Modeling a patch of Cortex in the C. elegans embryo

Gile, Munro, Alberts

This ongoing project extends previous work by Alberts and Odell on actin assembly and Listeria propulsion to explore the functional dynamics of cross-linked actomyosin networks. We have three major goals. The first is to explore in general terms how meso-scale contractile and viscoelastic properties of actomyosin networks emerge from the micro-scale dynamical interactions of actin-filaments, cross-linkers, myosin motors, and factors that regulate their assembly and activities. The second is to couple detailed simulations to our ongoing studies of cortical actomyosin dynamics in early C. elegans embryos (link to polarization page). A third, and longer-term, goal is to infer from detailed simulations of a small patch of cortex the appropriate constitutive laws for a continuum-style model of the whole cell.

The agents in our simulations are actin filaments (modeled as semi-flexible polymers built from discrete subunits), various cross-linkers, and (not shown in simulations below) myosin mini-filaments. Individual agents move/writhe in response to thermal forces, collide and exchange forces with one another. At every timestep, each cytoskeletal part in the simulation decides what to do next by numerically solving its zero-inertia Newtonian force/torque balance equations of motion. To compute 10 seconds of simulated dynamics for a small patch of meshwork a few microns in diameter takes 10s of hours.

Initially, we have focused on calibrating our simulations against empirically measured properties of individual actin filaments and cross-linked filament networks. We have tuned our simulated actin filaments (under thermal forcing) to match experimentally determined values for persistence length, a theoretically derived elastic modulus, and relaxation times when undergoing deformation (click here to check out Jon Albert's demo of how this works called SImFil). We are now calibrating simulations of cross-linked networks against the measured time-dependent rheology of networks assembled from purified components in vitro. See the movies below for some examples.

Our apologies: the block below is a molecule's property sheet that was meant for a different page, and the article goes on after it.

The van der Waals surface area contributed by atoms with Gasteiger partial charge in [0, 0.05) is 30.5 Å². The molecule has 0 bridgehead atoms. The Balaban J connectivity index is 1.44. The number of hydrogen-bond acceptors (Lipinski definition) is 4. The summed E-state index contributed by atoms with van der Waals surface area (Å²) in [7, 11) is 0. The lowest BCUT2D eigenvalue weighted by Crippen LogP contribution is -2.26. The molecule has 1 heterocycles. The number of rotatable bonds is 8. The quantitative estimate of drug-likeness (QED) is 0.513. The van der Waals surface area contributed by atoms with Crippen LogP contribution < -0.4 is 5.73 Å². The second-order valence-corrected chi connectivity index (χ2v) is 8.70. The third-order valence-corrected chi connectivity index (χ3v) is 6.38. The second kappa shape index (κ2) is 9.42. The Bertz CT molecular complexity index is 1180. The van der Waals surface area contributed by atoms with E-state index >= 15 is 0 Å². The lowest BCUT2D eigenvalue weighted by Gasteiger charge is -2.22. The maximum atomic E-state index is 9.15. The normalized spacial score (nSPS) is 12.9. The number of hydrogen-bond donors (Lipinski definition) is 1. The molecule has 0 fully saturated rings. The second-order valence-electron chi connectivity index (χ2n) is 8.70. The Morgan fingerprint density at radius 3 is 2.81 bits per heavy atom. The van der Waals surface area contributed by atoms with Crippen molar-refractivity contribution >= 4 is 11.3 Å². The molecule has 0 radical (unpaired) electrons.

We have also devised a generic framework for representing different cross-linkers and motors, with variable structures, force-dependent binding kinetics, duty cycles, and preferred angles for filament binding. We are now running simulations simultaneously on the ~450 processors of the CCD's linux cluster to explore how the viscoelastic properties of this complex filament network depend on densities and properties of different cross-linkers and on filament assembly dynamics. In the movies shown below, the cross linker is based on properties of alpha-actinin.

Filament thermal motion Forces and Torques on Filament Steric Hinderance of 

A single filament undergoing thermal writhing.

Forces and Torques acting on two filaments undergoing thermal motion and bound together by linkers.

Steric Hinderance of filaments

Viscoelastic properties of complex filament networks

We are now calibrating the networks behavior to match one-point and two-point microrheology experiments in vitro.

Patch of cortex Downward flythrough of cortex 
patch Microrheology

Patch of cortex

Downard flythrough of cortex

Microrheology of filament network

Microrheology with 

Microrheology of filament and linker network.

The meshwork currently exhibits the qualitative features of bundling for certain types of linkers and gel effects at high linker concentrations.

Filament Bundling Filament Gel Tracking Bead

Filament Bundling

Gel effects at high linker concentration

Bead tracking

Page written by Ryan Gile